There are many different elements which makes Eichenhofer’s work unique: his personal and sustainable way of working, the focus on nutrition, his aim to make lunch at work fun again and his close connection to the arts.
 

Arthur Groeneveld
 

www.volksspeisung.de
 

food-and-faces.tumblr.com
 

www.volker-eichenhofer.com

 

A Guy Named Arturo, the alias of Amsterdam/Berlin-based creative consultant Arthur Groeneveld (1986), is an interdisciplinary one-man-show offering brand support, communications, art direction, trend forecasting, and creative research. Also, he forms part of creative duo Arturo Bamboo.

 

aguynamedarturo.com


 

 


 


 


 


 

 


BERLIN

grow your own!

 

photo by cityplot

When it comes to food awareness, Western cities are finally embracing the same zeitgeist: local, sustainable, organic and innovative. Now these urban areas grow denser, people start looking for an equivalent of the countryside in the city more and more: green, sustainable places which can exist within these concrete jungles. Places to unwind, reconnect and communicate with the natural world and human beings around us, places that make our cities a better place to live. Think of rooftop community gardens, pop-up parks, urban farms, bio balcony's and guerrilla greenery.

 

Cityplot, an urban farming collective based in Amsterdam and Berlin dreams of a new wave of greenery in cities worldwide, creating a sustainable lifestyle and community alike. The collective encourages and educates city dwellers how to grow their own vegetables, herbs, edible flowers, micro-greens, fruits and berries or even how to keep chickens in the city. The collective demonstrates how simple it is to provide healthy and sustainable alternatives to the global food system. Goal is to show how to start grow and maintain your own edible balcony, square-meter, windowsill, rooftop, office garden or vertical garden.
 
Getting your eyes away for the screen and your hands into the earth together is the perfect way to be outdoors, learn new skills and to create community.

In both Amsterdam and Berlin, Cityplot offers a wide range of gatherings and workshops ranging from a permaculture introductory course to a year long urban farmer training program. Cityplot also offers colleague outings and educational children’s workshops that fit the current worldwide green scheme. Colleagues can bond while visiting local food projects around the cities and try themselves: planting, weeding, harvesting and preparing the garden treats will definitely increase the team spirit! And as today’s kids are tomorrow’s farmers,it's urgent to connect them to nature in a playful way, creating bee hotels, fairy houses and seed bombs.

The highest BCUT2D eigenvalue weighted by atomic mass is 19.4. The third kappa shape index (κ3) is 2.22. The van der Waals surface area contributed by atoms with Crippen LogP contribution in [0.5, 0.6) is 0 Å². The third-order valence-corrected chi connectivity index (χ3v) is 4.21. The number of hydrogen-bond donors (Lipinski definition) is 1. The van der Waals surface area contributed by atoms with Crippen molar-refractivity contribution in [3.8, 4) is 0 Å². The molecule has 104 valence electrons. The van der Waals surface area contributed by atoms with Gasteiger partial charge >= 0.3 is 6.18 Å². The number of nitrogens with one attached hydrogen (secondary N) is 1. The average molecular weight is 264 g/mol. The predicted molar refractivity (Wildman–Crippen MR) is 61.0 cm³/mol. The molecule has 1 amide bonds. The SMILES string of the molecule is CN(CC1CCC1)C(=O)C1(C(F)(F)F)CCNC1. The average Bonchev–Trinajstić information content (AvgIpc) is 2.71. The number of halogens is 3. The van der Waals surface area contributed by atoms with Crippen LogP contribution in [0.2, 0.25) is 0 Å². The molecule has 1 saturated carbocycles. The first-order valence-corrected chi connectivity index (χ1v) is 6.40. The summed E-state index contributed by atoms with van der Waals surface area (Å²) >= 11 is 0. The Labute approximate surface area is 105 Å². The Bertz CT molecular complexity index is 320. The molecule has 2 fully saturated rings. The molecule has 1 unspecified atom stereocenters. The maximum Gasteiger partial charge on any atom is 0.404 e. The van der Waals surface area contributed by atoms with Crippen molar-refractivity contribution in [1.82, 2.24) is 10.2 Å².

Are you ready to become an urban farmer?

 

Arthur Groeneveld

 

Cityplot

 

 

A Guy Named Arturo, the alias of Amsterdam/Berlin-based creative consultant Arthur Groeneveld (1986), is an interdisciplinary one-man-show offering brand support, communications, art direction, trend forecasting, and creative research. 

aguynamedarturo.com

 

photos cityplot

 

photo cityplot

 

photo cityplot

 

photo cityplot

 

photo Dorien Grötzinger

 

photo Cityplot


BERLIN

urban nomads

 

Carl Goes wants travellers to become citizens of the cities they visit. The book opens up the city of Berlin to curious and creative people. Featuring six interviews with city residents including start-up business owners, illustrators, a food blogger, an instrument maker, a techno music legend and an entrepreneur, together with cherry-picked recommendations from locals, Carl Goes Berlin includes tips about where Berliners go to eat, drink and network. There’s also a section on how to go about getting lost in the city to encourage readers to discover Berlin for themselves. For those who need to work during their trip or entrepreneurs thinking about starting up a company, there is a section about working in the city, which includes recommendations of the best co-working spaces in Berlin and how to get involved in the city’s start-up scene.
 
Sascha Mengerink - Carl Goes Publisher - tell Trend Tablet his five favorite addresses with a nomadic flair in Berlin:

 

For co-working and entrepreneurial spirit

A Berlin hub for urban nomads, betahaus rents out desks for a few days at a time or by the month. Hipsters and start-up business owners can regularly be found at a desk or in the quirky café complete with a laptop and a latte, discussing a new project or business idea. The Friday morning networking betabreakfast and regular workshops with an entrepreneurial flavour are also popular affairs for city nomads.

www.betahaus.com

 

For being outdoors and a sense of freedom

Nowhere captures the outdoorsy Berliner spirit better than Tempelhofer Flughafen, the city’s abandoned airfield that locals have fiercely protected so it remains as a huge park for free-time-fun. While groups of friends picnic on the grass in the summer, everyone from skateboarders and skate-sailors to rollerbladers and cyclists partake in loops around the runway.